Over the years I have been asked many questions by clients and prospective clients. Here are a few I hope you consider before you trust someone with your health.
How do you determine the root cause of a health problem?
Diseases are multifactorial and complex.
Most doctors base their diagnosis on symptoms they observe in patients. The cause of these symptoms is important to know, but even more important is to understand what caused the imbalance in the system in the first place. In order to get to the root cause of these imbalances the best way is to perform a Body Scan. Through bio-feedback, this gives the clinician objective diagnostic information.
Once the root cause is identified, an effective treatment plan can be developed.
What’s the difference between a Doctor of Naturopathic Medicine and a Doctor of Natural Medicine?
A Doctor of Natural Medicine (DNM) is not regulated and licensed in Ontario.
Anyone, regardless of training and education, can call themselves a Doctor of Natural Medicine in this province. There is no independent regulatory body that ensures that these individuals have appropriate training, or that standards of practice are being maintained. If a patient/client has any concerns their only recourse is a court of law. Most insurance companies only cover practitioners that are licensed.
The regulatory board for Naturopathic Doctors in Ontario is the Board of Directors of Drugless Therapy – Naturopathy (BDDT-N) see www.boardofnaturopathicmedicine.on.ca. This board is a government-appointed board that is independent of any of the naturopathic associations and its job is to protect the rights of the public and to ensure a standard of patient care.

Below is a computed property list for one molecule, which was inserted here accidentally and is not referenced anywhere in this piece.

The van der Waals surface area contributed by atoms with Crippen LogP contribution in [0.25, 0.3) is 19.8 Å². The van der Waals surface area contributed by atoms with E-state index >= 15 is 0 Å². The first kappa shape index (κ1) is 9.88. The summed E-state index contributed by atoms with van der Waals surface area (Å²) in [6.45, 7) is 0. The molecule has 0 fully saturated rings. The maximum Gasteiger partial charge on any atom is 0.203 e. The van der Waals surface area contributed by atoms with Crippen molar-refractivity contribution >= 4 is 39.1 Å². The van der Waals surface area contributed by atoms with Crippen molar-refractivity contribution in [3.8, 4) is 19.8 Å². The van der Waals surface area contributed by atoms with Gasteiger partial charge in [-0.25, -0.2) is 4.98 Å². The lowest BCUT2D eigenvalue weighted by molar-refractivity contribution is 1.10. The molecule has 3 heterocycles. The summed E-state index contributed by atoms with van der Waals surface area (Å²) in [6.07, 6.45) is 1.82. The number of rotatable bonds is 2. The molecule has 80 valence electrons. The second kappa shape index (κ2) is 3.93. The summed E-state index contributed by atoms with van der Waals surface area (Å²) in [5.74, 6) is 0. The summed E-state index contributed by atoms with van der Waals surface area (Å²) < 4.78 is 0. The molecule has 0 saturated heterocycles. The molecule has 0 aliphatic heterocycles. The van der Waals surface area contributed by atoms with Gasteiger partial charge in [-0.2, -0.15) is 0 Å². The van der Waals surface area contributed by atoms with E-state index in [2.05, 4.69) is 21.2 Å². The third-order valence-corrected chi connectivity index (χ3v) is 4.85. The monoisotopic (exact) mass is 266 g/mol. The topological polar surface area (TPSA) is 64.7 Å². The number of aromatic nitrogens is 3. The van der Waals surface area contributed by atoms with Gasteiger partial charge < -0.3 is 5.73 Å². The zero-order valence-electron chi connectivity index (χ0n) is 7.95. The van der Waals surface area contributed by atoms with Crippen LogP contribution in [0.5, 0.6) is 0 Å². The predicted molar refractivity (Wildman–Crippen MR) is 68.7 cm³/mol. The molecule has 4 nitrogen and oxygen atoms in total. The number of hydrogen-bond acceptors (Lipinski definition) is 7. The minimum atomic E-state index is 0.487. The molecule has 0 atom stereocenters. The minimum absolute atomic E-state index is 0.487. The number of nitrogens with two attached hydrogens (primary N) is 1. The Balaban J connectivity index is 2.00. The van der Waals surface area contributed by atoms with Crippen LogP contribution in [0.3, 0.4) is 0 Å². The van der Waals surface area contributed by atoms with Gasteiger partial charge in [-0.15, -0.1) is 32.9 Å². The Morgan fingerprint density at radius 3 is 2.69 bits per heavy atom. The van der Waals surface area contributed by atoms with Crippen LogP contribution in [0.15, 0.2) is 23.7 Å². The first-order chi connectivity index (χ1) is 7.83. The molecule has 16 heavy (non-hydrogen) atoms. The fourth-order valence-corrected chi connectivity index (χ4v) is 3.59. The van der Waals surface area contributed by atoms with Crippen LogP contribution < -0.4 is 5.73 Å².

How do I know if I’m seeing a licensed naturopath?
The Board of Directors or Drugless Therapy maintains an up-to-date list of registered naturopaths in the province of Ontario at: http://www.boardofnaturopathicmedicine.on.ca/doctors_list.html
How are Naturopathic Doctors (N.D.’s) trained?
Naturopathic doctors take a minimum of three years pre-medical studies at university, followed by four years at one of four recognized colleges of naturopathic medicine. The only one in Canada is the Canadian College of Naturopathic Medicine (CCNM).
The education encompasses basic medical sciences, naturopathic principles and therapeutics, and 1,500 hours of supervised clinical experience.
In regulated (or licensed) provinces and states across North America, graduates must also pass rigorous standardized exams to qualify to practice. In Canada, naturopathic doctors are regulated in British Columbia, Manitoba, Ontario and Saskatchewan. Legislation is pending in Alberta and Nova Scotia.
What are your qualifications?
Given the above information, be careful who you choose to guide you in the most precious matter of your health.
I received my B.Sc. degree from the University of Toronto after 4 years of majoring in Physiology and Biochemistry. This allowed me to further my education another four years full-time at CCNM. Furthermore, it gives me sufficient credentials to be a full member of my chosen professional associations, the Ontario Association of Naturopathic Doctors and the Canadian Association of Naturopathic Doctors. As a full member of both those bodies I am required to complete further professional education every year. Finally, these credentials mean that my services are recognised for rebate by most Private Health Insurers.
Should I see a naturopath instead of a doctor?